Its massive doors are likely in an antique shop someplace, as are whatever else the contractor could salvage of the thick teak beams, the ornately carved windows, the furniture that survived the ravages of time, the giant urulis and bharanis and such.

The big, porous stones that formed its walls have been crushed to powder, and carted away to some landfill someplace. Each of those stones had stories to tell. It is all dust now.

When taking this picture, last week, I couldn’t focus properly for tears. Some of that dust must have gotten into my eyes.

They all go away — people, places, everything. An uncle once removed passed on three weeks ago — among many other things, I remember him for keeping my stock of PG Wodehouse novels constantly replenished.

Memories remain — remembered joys; hurts that refuse to heal. When I can, I write them down, for with each passing day I fear the time will come when those memories will vanish, too, and my mind will blank out.

Just like what happened with mom.

PS: By some quirk, the WordPress editors stumbled on my post from last year on my mom’s passing — and decided to showcase it on Freshly Pressed.

The following days — while I was in Calicut for the first anniversary — so many of you filled the comments section with your wishes, your own stories and experiences, with the occasional tear shed for a lady you never knew, for a pain I hope you never know.

Thank you. All of you. Very much.

The man-made “natural disaster”

It's all about money, honey

 

Remember this image, which spoke a thousand eloquent words about the June 2013 floods in Uttarakhand?

A Supreme Court-mandated committee finds that the unchecked building of hydro-power plants was the trigger behind the devastation. Read, an excellent report by Nidhi Jamwal.

Anbulla Rajnikanth…

 

 

 

For a brief while there, I actually had more followers than Rajnikanth. Now I can die happy.

Speaking of followers, you know all those social media gurus who teach you how to post relevant stuff, to not spam, to not over-post, to never repeat yourself… all those “tips and tricks”?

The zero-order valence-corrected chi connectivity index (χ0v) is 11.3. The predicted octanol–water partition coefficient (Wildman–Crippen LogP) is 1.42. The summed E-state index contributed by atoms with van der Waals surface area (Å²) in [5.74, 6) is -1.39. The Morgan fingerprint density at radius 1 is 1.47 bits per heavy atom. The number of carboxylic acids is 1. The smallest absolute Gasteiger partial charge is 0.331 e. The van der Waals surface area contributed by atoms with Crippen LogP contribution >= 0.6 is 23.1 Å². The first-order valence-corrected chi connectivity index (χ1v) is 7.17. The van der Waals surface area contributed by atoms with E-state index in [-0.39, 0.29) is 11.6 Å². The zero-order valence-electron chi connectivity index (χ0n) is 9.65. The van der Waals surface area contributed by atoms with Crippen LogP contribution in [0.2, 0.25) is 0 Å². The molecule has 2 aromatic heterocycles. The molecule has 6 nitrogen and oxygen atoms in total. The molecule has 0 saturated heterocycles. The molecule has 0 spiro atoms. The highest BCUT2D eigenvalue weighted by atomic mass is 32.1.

And then the superstar does this — and his follow count mounts at the rate of 60 or so every minute. What do you know?

Anbulla Rajinikanth

 

 

In the furnace of the sporting psyche

Last week, while I was away marking the first anniversary of my mom’s passing, Gary Smith retired from active feature-writing for/with Sports Illustrated.

Journalists (who wish they could write like Gary while knowing they never can) and readers (who wish we could look forward to a life-long supply of sportswriting with the Gary seal of quality) mourned the news.

Why is the retirement of a sportswriter that big a deal? Here is an earliest post (November 9, 2009) that attempts to capture some small part of the man’s magic:

Sport comes to us in boxes – the perimeters of our TV screens or the boundary lines of fields and courts. As much as I enjoy what goes on inside those boxes, I’ve always had the urge to bust out of them. I’ve always had the feeling that the most compelling and significant story was the one occurring beyond the game – before it, after it, above it or under it, deep in the furnace of the psyche. Conventional journalism couldn’t always carry me up to those rafters or down to those boiler rooms, so I had to break out of a few of my own little boxes as well.

That clip is from one of my favorite sports writers of all time; specifically, it is taken from the preface to Gary Smith’s Beyond the Game.

Beyond the game

Sports journalism, done right